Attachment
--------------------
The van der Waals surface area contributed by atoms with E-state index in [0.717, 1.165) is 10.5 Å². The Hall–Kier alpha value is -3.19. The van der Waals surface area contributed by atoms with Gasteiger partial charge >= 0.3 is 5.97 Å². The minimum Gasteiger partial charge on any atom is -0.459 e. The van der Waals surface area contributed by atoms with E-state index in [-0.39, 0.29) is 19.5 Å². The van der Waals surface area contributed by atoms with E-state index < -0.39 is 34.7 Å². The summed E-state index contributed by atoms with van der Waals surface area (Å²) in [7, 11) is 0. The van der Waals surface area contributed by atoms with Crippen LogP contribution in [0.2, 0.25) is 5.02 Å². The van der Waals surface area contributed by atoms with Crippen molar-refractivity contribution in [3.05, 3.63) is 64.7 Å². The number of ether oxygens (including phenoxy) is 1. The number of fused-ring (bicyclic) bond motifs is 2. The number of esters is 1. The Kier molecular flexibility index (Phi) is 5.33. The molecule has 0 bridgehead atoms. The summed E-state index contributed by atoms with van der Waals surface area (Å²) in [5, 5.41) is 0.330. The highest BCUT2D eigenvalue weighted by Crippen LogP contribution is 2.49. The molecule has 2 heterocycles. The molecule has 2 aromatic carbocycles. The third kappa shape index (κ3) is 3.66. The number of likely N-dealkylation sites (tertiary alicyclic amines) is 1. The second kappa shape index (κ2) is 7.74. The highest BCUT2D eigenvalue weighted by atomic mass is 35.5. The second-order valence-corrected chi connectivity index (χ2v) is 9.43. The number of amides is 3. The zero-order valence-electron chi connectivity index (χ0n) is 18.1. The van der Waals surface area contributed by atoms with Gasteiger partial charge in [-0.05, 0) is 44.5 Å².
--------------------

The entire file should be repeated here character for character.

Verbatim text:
The van der Waals surface area contributed by atoms with E-state index in [0.717, 1.165) is 10.5 Å². The Hall–Kier alpha value is -3.19. The van der Waals surface area contributed by atoms with Gasteiger partial charge >= 0.3 is 5.97 Å². The minimum Gasteiger partial charge on any atom is -0.459 e. The van der Waals surface area contributed by atoms with E-state index in [-0.39, 0.29) is 19.5 Å². The van der Waals surface area contributed by atoms with E-state index < -0.39 is 34.7 Å². The summed E-state index contributed by atoms with van der Waals surface area (Å²) in [7, 11) is 0. The van der Waals surface area contributed by atoms with Crippen LogP contribution in [0.2, 0.25) is 5.02 Å². The van der Waals surface area contributed by atoms with Crippen molar-refractivity contribution in [3.05, 3.63) is 64.7 Å². The number of ether oxygens (including phenoxy) is 1. The number of fused-ring (bicyclic) bond motifs is 2. The number of esters is 1. The Kier molecular flexibility index (Phi) is 5.33. The molecule has 0 bridgehead atoms. The summed E-state index contributed by atoms with van der Waals surface area (Å²) in [5, 5.41) is 0.330. The highest BCUT2D eigenvalue weighted by Crippen LogP contribution is 2.49. The molecule has 2 heterocycles. The molecule has 2 aromatic carbocycles. The third kappa shape index (κ3) is 3.66. The number of likely N-dealkylation sites (tertiary alicyclic amines) is 1. The second kappa shape index (κ2) is 7.74. The highest BCUT2D eigenvalue weighted by atomic mass is 35.5. The second-order valence-corrected chi connectivity index (χ2v) is 9.43. The number of amides is 3. The zero-order valence-electron chi connectivity index (χ0n) is 18.1. The van der Waals surface area contributed by atoms with Gasteiger partial charge in [-0.05, 0) is 44.5 Å².